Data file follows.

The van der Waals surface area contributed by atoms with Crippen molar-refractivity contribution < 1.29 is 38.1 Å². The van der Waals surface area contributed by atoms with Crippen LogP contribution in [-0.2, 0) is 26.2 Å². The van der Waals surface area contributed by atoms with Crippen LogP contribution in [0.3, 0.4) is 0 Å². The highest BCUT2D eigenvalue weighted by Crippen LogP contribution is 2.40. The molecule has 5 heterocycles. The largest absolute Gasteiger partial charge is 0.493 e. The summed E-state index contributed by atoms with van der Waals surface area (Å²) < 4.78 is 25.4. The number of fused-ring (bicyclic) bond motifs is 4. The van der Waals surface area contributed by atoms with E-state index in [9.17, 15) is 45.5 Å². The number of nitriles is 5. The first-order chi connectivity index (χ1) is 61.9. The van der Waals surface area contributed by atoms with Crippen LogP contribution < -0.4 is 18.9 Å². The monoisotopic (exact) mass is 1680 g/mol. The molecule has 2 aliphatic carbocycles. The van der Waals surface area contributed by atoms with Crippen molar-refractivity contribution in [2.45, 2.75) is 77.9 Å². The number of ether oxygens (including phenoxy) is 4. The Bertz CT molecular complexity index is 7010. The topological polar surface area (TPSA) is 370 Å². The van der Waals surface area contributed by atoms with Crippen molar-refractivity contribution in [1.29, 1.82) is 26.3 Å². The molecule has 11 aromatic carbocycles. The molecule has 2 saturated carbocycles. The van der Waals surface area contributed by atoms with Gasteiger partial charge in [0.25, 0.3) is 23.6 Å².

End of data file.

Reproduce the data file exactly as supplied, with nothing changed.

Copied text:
The van der Waals surface area contributed by atoms with Crippen molar-refractivity contribution < 1.29 is 38.1 Å². The van der Waals surface area contributed by atoms with Crippen LogP contribution in [-0.2, 0) is 26.2 Å². The van der Waals surface area contributed by atoms with Crippen LogP contribution in [0.3, 0.4) is 0 Å². The highest BCUT2D eigenvalue weighted by Crippen LogP contribution is 2.40. The molecule has 5 heterocycles. The largest absolute Gasteiger partial charge is 0.493 e. The summed E-state index contributed by atoms with van der Waals surface area (Å²) < 4.78 is 25.4. The number of fused-ring (bicyclic) bond motifs is 4. The van der Waals surface area contributed by atoms with E-state index in [9.17, 15) is 45.5 Å². The number of nitriles is 5. The first-order chi connectivity index (χ1) is 61.9. The van der Waals surface area contributed by atoms with Crippen LogP contribution < -0.4 is 18.9 Å². The monoisotopic (exact) mass is 1680 g/mol. The molecule has 2 aliphatic carbocycles. The van der Waals surface area contributed by atoms with Crippen molar-refractivity contribution in [2.45, 2.75) is 77.9 Å². The number of ether oxygens (including phenoxy) is 4. The Bertz CT molecular complexity index is 7010. The topological polar surface area (TPSA) is 370 Å². The van der Waals surface area contributed by atoms with Crippen molar-refractivity contribution in [1.29, 1.82) is 26.3 Å². The molecule has 11 aromatic carbocycles. The molecule has 2 saturated carbocycles. The van der Waals surface area contributed by atoms with Gasteiger partial charge in [0.25, 0.3) is 23.6 Å².